February 27, 2016 by bck1402
As I write this, there’s already a lot of negativity aimed at Gods of Egypt for a variety of reasons. Most are probably justified. Let’s just put it this way, Gods of Egypt is nowhere near the epic most of us expected it to be. However, it is a crazy romp of an adventure done is a stylistic manner that may have been completely detrimental to the overall film. Could you have expected anything more from the writers behind Dracula Untold (2014) and The Last Witch Hunter (2015)?
Even by taking those two movies into account, Gods of Egypt would very well fall into the same category in that we are quite firmly in the fantasy genre. The depiction of Egypt is extremely stylised as is the world itself when seen from Space! Earth appears far flatter than one would normally expect, almost reminiscent of the maze world of Dark City (sorry, spoilers), and yet, we have normal looking horizons. Still, it’s a world where gods, almost twice as big as the mortals and have gold in their veins, live among the humans. If that doesn’t scream out “Fantasy”, should the casting and speech inflection be such an issue? As John Oliver put it in the video below, “How is this still a thing?”
Actors, by profession, are hired to play characters that may, and far more likely, may not exist in real life. As marketing of a majority of movies are done off name recognition in order to appeal to the widest audience demographic possible, it is more likely known actors (and they are mostly white) will be hired. For most movies, financial backing will be based on casting too. While Egypt is in the title and the setting of the story here, it is still a fantasy adventure, laden with visual effects that would require a sizeable budget. So, the lack of ethnic casting may not be that big an issue after all. This movie may end up being a hilarious comedy in Egypt for all its inaccuracies, rather than fantasy adventure. Instead of asking if the actor cast is of the right ethnicity, a better question is if the actor cast was wholly appropriate for the roll. Even going on performance, there are numerous issues that most audience members would take issue with, and that’s due to the visual effects used to mix the oversized gods with the mortals around them.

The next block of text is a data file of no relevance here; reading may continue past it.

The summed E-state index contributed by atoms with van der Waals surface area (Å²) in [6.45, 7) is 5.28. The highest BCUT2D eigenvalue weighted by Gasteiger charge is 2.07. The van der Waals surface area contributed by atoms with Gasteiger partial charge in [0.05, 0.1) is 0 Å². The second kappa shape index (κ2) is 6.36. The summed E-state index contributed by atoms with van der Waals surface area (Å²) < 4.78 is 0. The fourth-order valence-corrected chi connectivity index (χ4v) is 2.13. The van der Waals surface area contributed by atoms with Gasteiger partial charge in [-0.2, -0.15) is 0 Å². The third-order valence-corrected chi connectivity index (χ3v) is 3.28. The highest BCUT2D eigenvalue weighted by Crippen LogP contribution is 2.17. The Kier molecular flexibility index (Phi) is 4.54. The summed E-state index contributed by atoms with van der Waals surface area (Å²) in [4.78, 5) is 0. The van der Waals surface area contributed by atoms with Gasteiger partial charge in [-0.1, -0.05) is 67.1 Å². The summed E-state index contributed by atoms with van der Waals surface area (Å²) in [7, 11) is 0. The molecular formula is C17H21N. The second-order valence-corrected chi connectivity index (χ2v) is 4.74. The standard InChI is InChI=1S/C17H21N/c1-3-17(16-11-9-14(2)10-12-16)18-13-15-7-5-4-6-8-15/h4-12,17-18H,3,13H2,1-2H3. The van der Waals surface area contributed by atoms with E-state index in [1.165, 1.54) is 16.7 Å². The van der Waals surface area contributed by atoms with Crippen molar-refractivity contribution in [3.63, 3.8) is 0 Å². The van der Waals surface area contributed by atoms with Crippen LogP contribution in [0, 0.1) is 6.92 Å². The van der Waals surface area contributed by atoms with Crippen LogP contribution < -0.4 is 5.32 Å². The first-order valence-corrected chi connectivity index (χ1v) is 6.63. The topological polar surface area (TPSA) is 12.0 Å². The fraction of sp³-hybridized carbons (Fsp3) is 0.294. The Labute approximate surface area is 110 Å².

Aside from the Scottish Gerard Butler taking on bad guy duties (is it any different from numerous other flicks with a British bad guy), Danish heart-throb Nikolaj Coster-Waldau on hero duties, and a few other stars in main supporting roles, the majority of the cast hail from Australia, the main filming location and home of the director, Alex Proyas. Keeping everything on a seemingly even keel, everyone speaks with an odd faux-British inflection, not unlike how everyone had a somewhat southern Californian accent in TV series, Hercules: The Legendary Journeys or Xena, Warrior Princess. Seriously, though, If Proyas had made this movie in Egypt with local actors and extras, speaking their local language (being set in Egypt and all), still loaded with the visual effects here, would the movie still have gone international, reaching the audience the producers and studios would hope for?